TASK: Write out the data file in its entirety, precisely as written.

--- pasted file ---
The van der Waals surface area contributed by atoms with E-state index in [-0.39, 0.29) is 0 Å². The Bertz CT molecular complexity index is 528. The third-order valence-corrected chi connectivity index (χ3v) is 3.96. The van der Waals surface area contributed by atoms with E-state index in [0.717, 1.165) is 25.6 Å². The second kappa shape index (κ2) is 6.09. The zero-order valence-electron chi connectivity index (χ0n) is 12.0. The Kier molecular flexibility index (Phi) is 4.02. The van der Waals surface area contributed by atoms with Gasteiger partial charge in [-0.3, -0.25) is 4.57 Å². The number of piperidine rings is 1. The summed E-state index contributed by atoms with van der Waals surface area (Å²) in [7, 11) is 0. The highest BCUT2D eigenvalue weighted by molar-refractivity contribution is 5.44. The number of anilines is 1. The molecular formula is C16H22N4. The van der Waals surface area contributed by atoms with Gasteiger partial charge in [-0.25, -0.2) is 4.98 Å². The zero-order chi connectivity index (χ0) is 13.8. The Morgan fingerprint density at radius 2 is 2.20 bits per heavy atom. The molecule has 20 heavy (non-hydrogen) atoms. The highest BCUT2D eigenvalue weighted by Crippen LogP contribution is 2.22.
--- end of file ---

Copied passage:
The van der Waals surface area contributed by atoms with E-state index in [-0.39, 0.29) is 0 Å². The Bertz CT molecular complexity index is 528. The third-order valence-corrected chi connectivity index (χ3v) is 3.96. The van der Waals surface area contributed by atoms with E-state index in [0.717, 1.165) is 25.6 Å². The second kappa shape index (κ2) is 6.09. The zero-order valence-electron chi connectivity index (χ0n) is 12.0. The Kier molecular flexibility index (Phi) is 4.02. The van der Waals surface area contributed by atoms with Gasteiger partial charge in [-0.3, -0.25) is 4.57 Å². The number of piperidine rings is 1. The summed E-state index contributed by atoms with van der Waals surface area (Å²) in [7, 11) is 0. The highest BCUT2D eigenvalue weighted by molar-refractivity contribution is 5.44. The number of anilines is 1. The molecular formula is C16H22N4. The van der Waals surface area contributed by atoms with Gasteiger partial charge in [-0.25, -0.2) is 4.98 Å². The zero-order chi connectivity index (χ0) is 13.8. The Morgan fingerprint density at radius 2 is 2.20 bits per heavy atom. The molecule has 20 heavy (non-hydrogen) atoms. The highest BCUT2D eigenvalue weighted by Crippen LogP contribution is 2.22.